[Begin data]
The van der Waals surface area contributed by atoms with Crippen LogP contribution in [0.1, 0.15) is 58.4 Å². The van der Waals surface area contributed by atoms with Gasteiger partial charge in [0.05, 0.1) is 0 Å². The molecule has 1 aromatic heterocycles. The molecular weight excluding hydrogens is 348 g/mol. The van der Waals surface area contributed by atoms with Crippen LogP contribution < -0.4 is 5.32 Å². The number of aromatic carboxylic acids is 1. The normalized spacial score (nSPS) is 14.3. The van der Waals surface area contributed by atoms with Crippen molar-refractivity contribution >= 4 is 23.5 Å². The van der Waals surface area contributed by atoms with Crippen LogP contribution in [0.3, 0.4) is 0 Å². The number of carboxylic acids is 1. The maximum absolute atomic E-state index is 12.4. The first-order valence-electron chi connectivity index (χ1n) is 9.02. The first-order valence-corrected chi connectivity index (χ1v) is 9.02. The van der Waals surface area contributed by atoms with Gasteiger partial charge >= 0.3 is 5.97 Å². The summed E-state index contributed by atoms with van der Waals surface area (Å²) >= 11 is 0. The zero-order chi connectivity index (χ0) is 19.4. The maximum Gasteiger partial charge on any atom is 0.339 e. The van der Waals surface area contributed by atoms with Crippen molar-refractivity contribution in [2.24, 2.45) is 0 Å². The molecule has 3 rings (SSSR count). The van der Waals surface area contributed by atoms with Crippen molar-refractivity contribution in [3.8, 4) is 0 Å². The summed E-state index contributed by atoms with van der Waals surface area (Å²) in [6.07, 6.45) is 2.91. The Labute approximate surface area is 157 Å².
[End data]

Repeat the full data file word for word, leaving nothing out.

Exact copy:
The van der Waals surface area contributed by atoms with Crippen LogP contribution in [0.1, 0.15) is 58.4 Å². The van der Waals surface area contributed by atoms with Gasteiger partial charge in [0.05, 0.1) is 0 Å². The molecule has 1 aromatic heterocycles. The molecular weight excluding hydrogens is 348 g/mol. The van der Waals surface area contributed by atoms with Crippen LogP contribution < -0.4 is 5.32 Å². The number of aromatic carboxylic acids is 1. The normalized spacial score (nSPS) is 14.3. The van der Waals surface area contributed by atoms with Crippen molar-refractivity contribution >= 4 is 23.5 Å². The van der Waals surface area contributed by atoms with Crippen LogP contribution in [0.3, 0.4) is 0 Å². The number of carboxylic acids is 1. The maximum absolute atomic E-state index is 12.4. The first-order valence-electron chi connectivity index (χ1n) is 9.02. The first-order valence-corrected chi connectivity index (χ1v) is 9.02. The van der Waals surface area contributed by atoms with Gasteiger partial charge >= 0.3 is 5.97 Å². The summed E-state index contributed by atoms with van der Waals surface area (Å²) >= 11 is 0. The zero-order chi connectivity index (χ0) is 19.4. The maximum Gasteiger partial charge on any atom is 0.339 e. The van der Waals surface area contributed by atoms with Crippen molar-refractivity contribution in [2.24, 2.45) is 0 Å². The molecule has 3 rings (SSSR count). The van der Waals surface area contributed by atoms with Crippen molar-refractivity contribution in [3.8, 4) is 0 Å². The summed E-state index contributed by atoms with van der Waals surface area (Å²) in [6.07, 6.45) is 2.91. The Labute approximate surface area is 157 Å².